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Re: The transport truck fire posted here.

 

I keep my car in my garage which is attached to and part of the house structure  

 

Some of the comments regarding "old cars" and fire risk beg the question.

Do fires in collector cars happen more often than in modern cars?

 

Have you had a collector car fire?   Do you keep  the battery disconnected because of  concern of a fire when the car is garaged?

 

 

 

Thanks for the feed back

 

Wayne 

1941 Buick 

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Well, I'd make two comments.  The first is that the transport trailer fire appears to be an equipment failure fire, not a vehicle fire.  The pictures of the damaged truck shown on this forum seem to support that idea, if it had been a vehicle fire INSIDE the trailer, then the truck (which apparently was parked over the rear wheels which burned) would have burned more, and not just been burned/scorched around driver's door where the trailer was on fire.

 

As far as collector cars, I've seen three kinds of fires.

 

The first is a fuel fire, in the engine compartment, caused by a backfire or leaking gasoline.

 

The second is the "battery under the seat" fire, caused by the metal of the seat contacting battery posts, sparking and heating steel to create a fire.  Cord 810's and 812's are prone to this, if battery cover is left off, due to design of seats.

 

The third is an electrical short.  The most bizarre one of this kind I've seen was the top wood framework in a '30's sedan, completely turned into charcoal, due to a short at the dome light.  Conceivably, a mouse could chew a wire and cause a short.

 

To me, all of these need some kind of action or motion to occur, thus the chance of a car sitting in storage spontaneously catching on fire doesn't make much sense.  If it's just been started or driven, yes, there's a possibility, but not if it's just parked.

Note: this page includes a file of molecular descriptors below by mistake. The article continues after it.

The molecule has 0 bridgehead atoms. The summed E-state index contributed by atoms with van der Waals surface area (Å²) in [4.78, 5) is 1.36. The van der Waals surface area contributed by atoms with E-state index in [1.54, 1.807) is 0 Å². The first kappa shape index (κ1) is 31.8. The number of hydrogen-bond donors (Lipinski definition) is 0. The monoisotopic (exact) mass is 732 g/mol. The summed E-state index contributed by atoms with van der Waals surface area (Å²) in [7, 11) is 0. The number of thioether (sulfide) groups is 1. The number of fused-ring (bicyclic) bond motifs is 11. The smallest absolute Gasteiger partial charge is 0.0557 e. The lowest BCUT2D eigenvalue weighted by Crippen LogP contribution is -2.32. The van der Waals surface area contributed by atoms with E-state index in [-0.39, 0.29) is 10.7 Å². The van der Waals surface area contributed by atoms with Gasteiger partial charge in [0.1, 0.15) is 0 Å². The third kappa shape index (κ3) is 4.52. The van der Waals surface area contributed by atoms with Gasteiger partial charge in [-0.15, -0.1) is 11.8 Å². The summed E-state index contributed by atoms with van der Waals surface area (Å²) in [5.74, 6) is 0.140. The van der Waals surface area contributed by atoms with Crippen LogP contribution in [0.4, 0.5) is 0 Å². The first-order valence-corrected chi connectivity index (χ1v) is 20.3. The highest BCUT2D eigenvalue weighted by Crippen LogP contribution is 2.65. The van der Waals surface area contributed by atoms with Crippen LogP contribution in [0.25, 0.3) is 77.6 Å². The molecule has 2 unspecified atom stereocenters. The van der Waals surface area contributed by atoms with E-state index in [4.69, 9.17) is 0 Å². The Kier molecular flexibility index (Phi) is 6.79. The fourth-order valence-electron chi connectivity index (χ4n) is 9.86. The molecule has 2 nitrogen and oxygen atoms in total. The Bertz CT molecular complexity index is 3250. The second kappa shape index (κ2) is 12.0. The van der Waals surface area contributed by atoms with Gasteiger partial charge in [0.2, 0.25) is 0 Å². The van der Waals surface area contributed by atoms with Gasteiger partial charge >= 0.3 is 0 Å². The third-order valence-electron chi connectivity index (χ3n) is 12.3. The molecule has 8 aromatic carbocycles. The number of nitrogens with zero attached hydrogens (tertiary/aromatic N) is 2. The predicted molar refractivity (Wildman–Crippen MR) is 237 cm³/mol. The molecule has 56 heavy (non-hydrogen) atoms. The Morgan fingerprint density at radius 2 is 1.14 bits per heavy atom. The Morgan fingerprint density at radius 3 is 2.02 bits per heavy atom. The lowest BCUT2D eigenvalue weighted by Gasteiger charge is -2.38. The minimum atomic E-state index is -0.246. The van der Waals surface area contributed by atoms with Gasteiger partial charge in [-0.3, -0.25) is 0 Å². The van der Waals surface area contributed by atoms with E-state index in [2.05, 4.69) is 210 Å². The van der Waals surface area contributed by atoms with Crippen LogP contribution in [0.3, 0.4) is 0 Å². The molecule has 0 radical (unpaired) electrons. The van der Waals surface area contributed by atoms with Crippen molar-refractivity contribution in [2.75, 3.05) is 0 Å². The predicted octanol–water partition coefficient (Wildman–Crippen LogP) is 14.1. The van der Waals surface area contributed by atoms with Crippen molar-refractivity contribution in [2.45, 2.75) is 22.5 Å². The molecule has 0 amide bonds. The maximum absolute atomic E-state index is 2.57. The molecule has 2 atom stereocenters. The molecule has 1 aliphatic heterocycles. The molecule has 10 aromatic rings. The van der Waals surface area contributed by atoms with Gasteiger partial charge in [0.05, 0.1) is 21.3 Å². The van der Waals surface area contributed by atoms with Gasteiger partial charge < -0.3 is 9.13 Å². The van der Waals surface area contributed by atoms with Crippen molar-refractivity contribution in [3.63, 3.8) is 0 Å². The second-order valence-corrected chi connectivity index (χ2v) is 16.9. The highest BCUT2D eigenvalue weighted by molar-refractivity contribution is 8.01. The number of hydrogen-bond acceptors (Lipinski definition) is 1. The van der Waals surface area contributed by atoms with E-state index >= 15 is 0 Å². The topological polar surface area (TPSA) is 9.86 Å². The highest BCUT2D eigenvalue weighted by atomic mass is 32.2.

That said, there's no real downside to having a battery cutoff switch, or disconnecting the battery for longer term storage.

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Fires are common on prewar cars. When I built my home with an attached garage 15 years ago, I did the following:

Double layer sheet rock and additional fire brakes between the house and garage. Basically an additional firewall for the home. I have a six inch pitch floor so I can release a chock block to allow a car to roll out of the garage with no effort in the event it catches fire. Fire,smoke, and rate of temperature change alarm sensors in the garage, with a direct landline,cell,and radio back up. Extra fire extinguishers all around. I do not store any gas cans in my garage. Keep all old rags in a fireproof container. Battery disconnect switches on all my cars. No open source of flame in my household garage at any time.

I have been in the hobby 40 years, three friends have lost their home to a garage fire, several others I also know in passing over the years. Add on to the modern fuel problems in old cars that require so much fuel system work, and there is opportunity for disaster more than one would like to admit. After all of the above, I was still fortunate to use extra heavy framing on the house and garage when a tree came over in a thunderstorm, the extra heavy framing and structural steel saved the house, and my toolbox, the car was just out of reach. Ed.

Edited by edinmass (see edit history)
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I have been wondering the same thing.

 

And, since I am having some work done on the garage also wondered: If I recall correctly, in the older Uniform Building Code there was a requirement for low vents in a structure that could hold a automobile. These vents had to be sized based on number of vehicles and had to be below any source of ignition.

 

Apparently the current codes don't require this any longer and the date I that it changed seems to be a bit after the wide spread adoption of sealed fuel systems and fuel injection.

 

Since my old carbureted car with a vented fuel system will be in the garage, should I pay attention to the old UBC and have vents added to the garage? I am strongly leaning toward that.

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  • I use fuel shut off valves in all my prewar cars to prevent fuel leaks when the cars are parked. 

When parking my cars for long term storage, I shut off the gas & run the cars until all the fuel in the carb. is gone. 

My home shop has radiant floor heat from a natural gas water heater that could be an ignition source. 

Code requires gas water heaters in a garage to be elevated to prevent ignition of any fluids that may leak from automobiles.